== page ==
No signs mark Pickalene Hole, Lone Bar and 609, but we’re skimming the water at 22 miles an hour over them. These cleverly named spots are oyster beds 4 to 5 feet below us on the foor of the Apalachicola Bay, a body of water in Northwest Florida at the western end of the state’s Big Bend.
I’m out with oyster fisherman Tommy Ward, owner of 13 Mile Seafood in Apalachicola, to visit the beds he leases from the state. He’s piloting his 22-foot boat, with a homemade canvas roof, toward Schoellis’ Lease. It’s where fisherman Kendall Schoellis tongs the bay, harvesting the iconic seafood the way it’s been done for more than a century (download Apalachicola wallpaper here).
As we skim along, Ward tells me that 90 percent of Florida’s oysters come from this bay, considered one of the most pristine in the United States. It’s fed by the Apalachicola River and currents from the Gulf of Mexico. What makes the bay so special is its unique blend of salt water and fresh water that helps grow the big, sweet-and-salty Apalachicola oysters, for which connoisseurs happily drive across the state to indulge their taste buds.
The oyster’s latest claim to fame was its appearance on the Martha Stewart Show. “He [guest chef Chris Hastings of Birmingham’s Hot and Hot Fish Club] used 13 Mile oysters in a recipe with Martha Stewart on TV,” Ward says, almost shyly, with a soft Southern accent. That national exposure put 13 Mile Seafood on the map, but Ward isn’t boastful; he’s just straight country, like his appearance. A green mesh baseball cap, with the logo of his buddy’s bird and dog kennel in DeFuniak Springs, covers his cropped red hair, and a T-shirt, jeans and muddy sneakers are his work uniform.
In the distance I see a number of oyster boats, despite the threat of rain. We pass by two oystermen who are standing on the wide gunwales of their boat, working their tongs — rapidly squeezing 8-foot-long poles hinged to long pitchforklike clamps. They are shuffling the tongs along the bottom to “feel” for the oysters; then they bounce them together to scoop them up and dump the pile onto the culling board. They’ll keep it up until they have a 3-foot-tall pile to cull.
This way of oystering — tonging the bay — is unique to the sandy beds. Tongs don’t work on rocky bottoms or in thick mud. Instead, mechanical harvesters are used to dredge up the oysters from these surfaces, in places such as Texas and Louisiana. “It’s hard work. Most of ’em [tongers] don’t have any rotator cuffs left,” Ward says. His shoulder’s shot too.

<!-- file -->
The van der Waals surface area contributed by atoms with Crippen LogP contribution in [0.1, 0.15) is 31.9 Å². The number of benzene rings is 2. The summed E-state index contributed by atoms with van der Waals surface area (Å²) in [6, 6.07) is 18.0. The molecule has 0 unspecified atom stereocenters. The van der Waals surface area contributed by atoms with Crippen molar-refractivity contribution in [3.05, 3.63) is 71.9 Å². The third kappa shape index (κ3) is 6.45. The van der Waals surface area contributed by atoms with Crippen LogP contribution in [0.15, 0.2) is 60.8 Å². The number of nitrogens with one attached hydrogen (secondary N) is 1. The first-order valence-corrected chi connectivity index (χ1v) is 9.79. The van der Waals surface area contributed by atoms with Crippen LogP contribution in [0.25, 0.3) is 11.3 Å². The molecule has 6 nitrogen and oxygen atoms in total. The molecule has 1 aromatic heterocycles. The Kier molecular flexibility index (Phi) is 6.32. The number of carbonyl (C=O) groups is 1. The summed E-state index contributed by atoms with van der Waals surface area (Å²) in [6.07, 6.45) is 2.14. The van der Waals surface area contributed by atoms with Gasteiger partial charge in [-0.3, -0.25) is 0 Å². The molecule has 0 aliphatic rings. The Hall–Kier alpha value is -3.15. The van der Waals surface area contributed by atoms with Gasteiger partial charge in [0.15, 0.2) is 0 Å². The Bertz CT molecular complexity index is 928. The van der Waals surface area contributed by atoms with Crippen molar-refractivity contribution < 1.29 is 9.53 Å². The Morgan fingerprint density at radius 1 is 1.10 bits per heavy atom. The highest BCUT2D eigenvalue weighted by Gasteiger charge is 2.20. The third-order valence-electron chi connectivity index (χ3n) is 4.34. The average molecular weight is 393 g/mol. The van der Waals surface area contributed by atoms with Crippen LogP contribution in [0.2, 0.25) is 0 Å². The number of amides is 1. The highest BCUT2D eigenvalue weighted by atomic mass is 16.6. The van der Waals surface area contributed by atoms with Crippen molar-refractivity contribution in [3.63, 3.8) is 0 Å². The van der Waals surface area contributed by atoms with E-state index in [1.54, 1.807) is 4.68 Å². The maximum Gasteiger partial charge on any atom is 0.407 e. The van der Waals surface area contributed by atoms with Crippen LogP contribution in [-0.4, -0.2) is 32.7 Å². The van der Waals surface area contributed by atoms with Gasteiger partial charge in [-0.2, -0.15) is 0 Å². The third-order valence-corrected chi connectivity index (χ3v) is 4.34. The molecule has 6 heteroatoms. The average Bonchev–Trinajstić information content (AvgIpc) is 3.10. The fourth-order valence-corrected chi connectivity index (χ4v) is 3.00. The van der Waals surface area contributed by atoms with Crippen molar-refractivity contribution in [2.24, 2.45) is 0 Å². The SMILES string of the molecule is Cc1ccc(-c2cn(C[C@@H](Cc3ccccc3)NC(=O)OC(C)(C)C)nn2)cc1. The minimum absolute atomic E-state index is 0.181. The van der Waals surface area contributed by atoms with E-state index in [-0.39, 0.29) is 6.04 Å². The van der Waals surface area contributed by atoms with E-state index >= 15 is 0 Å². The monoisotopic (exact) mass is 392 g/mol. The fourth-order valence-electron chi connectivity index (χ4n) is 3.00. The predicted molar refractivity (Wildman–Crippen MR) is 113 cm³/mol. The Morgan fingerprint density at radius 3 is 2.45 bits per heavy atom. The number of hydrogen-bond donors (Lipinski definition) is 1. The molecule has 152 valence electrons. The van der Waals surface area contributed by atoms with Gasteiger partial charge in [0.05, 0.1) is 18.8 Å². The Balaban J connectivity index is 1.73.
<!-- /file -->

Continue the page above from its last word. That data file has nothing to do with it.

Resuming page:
The wind is rising, ruffling the bay as we pull up near Schoellis, a sun-baked man with a scraggly gray beard. He’s bent over a wide piece of wood stretched across the boat’s beam, culling, using a foot-long piece of iron to knock apart clumps of shells. He’ll throw back everything but 3-inch or bigger oysters.
The giant mound of shells attracts a fock of gulls overhead; a daring one flies in low and hovers to take a shucked oyster from his hand. “Feedin’ your friend, huh?” Ward asks. His face opens to a grin as he tells of the gull that follows Schoellis wherever he fishes.
“I been doing this for 30 years,” Schoellis says. “I come out in rain, wind, cold. Just not lightnin’.” I ask him if the fshing is good today. “Used to get 30 or 50 bags a day. Today, I’ll get 10 or 12,” he replies. The 60-pound bags, a bushel in volume, will yield a hard-earned $20 a bag. “It’s better than it used to be; 29 years ago I made $4.50 a bag,” he adds with a laugh. The harvest is down for a number of reasons, but oystermen persevere. “It’s in their blood,” Ward says.
He and the other commercial fishermen spread spat — small seedling oysters — along the public and private leases to replenish what they harvest. It takes 18 to 30 months to grow an oyster to the legal 3 inches. The practice is their way of keeping the industry alive. “I want this to be here for my young’uns,” Ward says. “It’s my life.” (FT+L insider’s tip: Ride along with Capt. Doug Joyner on an oystering tour to learn how to tong and cull oysters. See “Make the Trip,” itinerary.)